Hello Bread Eaters,
I have a new goal: I'm going to start writing regular newsletters. Actually, this is an old aspiration, but I've decided it's time to move it along from idea to execution.
So, here goes:
Returning to the kitchen this spring I've had an easy transition back into market production and, as so often happens, discovered that I absorbed far more on my winter bread tour than I realized at the time. All those bakery visits, watching other bakers move through their kitchens and routines, made me more confident and efficient in my own kitchen. I'm starting to feel like I know what I'm doing, and when things go wrong, I (usually) know the what and why of the problem. It's pretty great!
Since I was starting to feel mildly competent, I decided it was time to add a new challenge: no more white flour! White flour was a useful ally last year while I was still sorting out the vagaries of sourdough because it's more predictable and has more strength than whole grain flour, making it much easier to work with, but why bake with less flavorful, less nutritious white flour when I can get fresh-milled whole grains right down the road at Fairhaven Mills? There's no reason at all. So, Raven Breads is now an entirely whole grain bakery. Huzzah!
As a result, I've made some menu changes. If you haven't yet visited the market (shame on you!) here's the current lineup:
Hard Red – the simplest sourdough, made with hard red wheat flour, water, and sea salt.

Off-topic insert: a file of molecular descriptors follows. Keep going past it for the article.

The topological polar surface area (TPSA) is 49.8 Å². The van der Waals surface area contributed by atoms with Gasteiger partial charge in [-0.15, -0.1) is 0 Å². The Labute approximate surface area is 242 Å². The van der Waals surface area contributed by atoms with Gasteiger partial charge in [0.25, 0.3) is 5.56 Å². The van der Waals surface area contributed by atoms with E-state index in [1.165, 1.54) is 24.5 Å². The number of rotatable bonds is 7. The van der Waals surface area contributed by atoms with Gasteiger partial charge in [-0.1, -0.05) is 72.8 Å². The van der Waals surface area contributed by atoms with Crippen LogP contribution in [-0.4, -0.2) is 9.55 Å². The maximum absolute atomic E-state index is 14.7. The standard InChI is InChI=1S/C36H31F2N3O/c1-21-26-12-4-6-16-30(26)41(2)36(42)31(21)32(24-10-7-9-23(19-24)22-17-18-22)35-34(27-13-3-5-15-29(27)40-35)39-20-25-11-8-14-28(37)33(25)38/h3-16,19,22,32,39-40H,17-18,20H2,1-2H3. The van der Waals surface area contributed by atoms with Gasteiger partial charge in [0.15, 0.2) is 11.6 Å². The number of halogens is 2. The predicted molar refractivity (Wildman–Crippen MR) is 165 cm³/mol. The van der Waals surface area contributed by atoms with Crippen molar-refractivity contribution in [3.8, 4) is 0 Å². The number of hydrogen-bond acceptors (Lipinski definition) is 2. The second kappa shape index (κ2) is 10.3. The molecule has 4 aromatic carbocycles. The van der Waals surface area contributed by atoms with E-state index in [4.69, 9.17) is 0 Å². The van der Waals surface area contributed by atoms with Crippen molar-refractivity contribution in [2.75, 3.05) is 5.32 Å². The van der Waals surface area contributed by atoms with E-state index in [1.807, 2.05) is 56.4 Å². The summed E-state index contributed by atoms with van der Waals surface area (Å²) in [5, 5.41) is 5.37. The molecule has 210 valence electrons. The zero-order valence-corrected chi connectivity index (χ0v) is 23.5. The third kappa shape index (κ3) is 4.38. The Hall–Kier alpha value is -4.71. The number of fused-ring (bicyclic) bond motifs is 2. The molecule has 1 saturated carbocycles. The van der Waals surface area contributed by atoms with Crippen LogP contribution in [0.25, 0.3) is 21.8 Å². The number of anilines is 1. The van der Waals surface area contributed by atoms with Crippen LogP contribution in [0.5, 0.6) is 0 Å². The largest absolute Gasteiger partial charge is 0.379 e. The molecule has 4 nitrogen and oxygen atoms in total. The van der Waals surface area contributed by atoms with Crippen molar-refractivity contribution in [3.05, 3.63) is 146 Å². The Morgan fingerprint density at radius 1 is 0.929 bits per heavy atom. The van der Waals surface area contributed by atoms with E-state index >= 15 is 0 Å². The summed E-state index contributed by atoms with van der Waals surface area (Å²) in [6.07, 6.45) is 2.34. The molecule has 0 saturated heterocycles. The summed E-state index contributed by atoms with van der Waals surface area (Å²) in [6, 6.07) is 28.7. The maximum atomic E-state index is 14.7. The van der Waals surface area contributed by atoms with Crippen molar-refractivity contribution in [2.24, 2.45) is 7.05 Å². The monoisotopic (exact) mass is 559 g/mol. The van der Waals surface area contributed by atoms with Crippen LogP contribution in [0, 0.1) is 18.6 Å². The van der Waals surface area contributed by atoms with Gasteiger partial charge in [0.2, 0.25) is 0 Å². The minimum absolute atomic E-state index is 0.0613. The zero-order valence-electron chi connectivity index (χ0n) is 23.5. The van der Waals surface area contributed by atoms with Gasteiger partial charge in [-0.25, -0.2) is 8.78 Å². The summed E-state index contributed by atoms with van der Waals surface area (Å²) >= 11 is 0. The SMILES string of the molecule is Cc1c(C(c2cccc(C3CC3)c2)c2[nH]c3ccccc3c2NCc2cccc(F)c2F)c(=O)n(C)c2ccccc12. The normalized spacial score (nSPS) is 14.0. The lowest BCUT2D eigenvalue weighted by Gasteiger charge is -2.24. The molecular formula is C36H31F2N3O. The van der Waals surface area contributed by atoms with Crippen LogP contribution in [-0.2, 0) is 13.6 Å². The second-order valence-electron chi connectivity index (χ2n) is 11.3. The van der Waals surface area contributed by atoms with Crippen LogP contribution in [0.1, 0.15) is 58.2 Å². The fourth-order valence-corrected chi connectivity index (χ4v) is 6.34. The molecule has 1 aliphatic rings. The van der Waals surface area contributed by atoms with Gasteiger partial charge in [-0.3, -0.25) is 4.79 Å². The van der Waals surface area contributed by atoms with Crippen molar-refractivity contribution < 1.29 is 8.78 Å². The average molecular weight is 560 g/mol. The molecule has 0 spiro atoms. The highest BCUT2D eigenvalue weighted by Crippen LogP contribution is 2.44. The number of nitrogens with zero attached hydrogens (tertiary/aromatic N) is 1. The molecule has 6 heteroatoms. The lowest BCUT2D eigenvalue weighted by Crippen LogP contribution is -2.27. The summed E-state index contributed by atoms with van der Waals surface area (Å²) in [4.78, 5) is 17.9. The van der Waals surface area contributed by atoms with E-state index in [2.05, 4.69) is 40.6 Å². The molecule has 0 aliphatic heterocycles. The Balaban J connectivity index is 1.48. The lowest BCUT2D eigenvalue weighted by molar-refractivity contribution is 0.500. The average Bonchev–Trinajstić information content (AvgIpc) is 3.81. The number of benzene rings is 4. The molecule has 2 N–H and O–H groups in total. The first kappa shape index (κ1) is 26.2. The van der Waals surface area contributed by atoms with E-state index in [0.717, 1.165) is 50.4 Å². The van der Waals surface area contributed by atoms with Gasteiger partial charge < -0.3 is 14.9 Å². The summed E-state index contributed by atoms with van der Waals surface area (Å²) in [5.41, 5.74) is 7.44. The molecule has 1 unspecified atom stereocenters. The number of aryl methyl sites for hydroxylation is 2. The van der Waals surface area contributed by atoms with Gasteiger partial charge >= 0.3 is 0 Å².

Polenta – the best toast bread, with a dense, creamy crumb from the toasted corn porridge.
Ancient Grains – or more accurately ancient wheats: a whole spelt bread with sprouted einkorn and emmer.
Smoky Vollkornbrot – dense, smoky rye.
Mountain Rye – the seedy, caraway & coriander scented landbrot that will make you want to pick up your lederhosen (or dirndl) and head for the hills.
I have some other breads I'd like to introduce to the market lineup on a rotating basis: an oatmeal bread (oat porridge, a little honey, and you have a seriously kick ass breakfast/snack bread), a farmhouse bread (I'm picturing a crackle crusted half wheat, half rye, with a bit of cider vinegar), and, come pressing season, a scrumpy bread, perhaps with a cinnamon raisin swirl? Yum! The problem is choosing which of the current lineup to let go in order to bring new breads in.
In the meantime, I'll save my experiments for the pastry case. If you have an overabundance of rhubarb (or, later in the season, berries or tree fruit) I would love to glean the surplus in exchange for market credit and my immense gratitude. I've been collecting fruit gleaning sites since moving to Bellingham, but I can always use more!
All right. That's it for now.
See you tomorrow.
Owner | Baker
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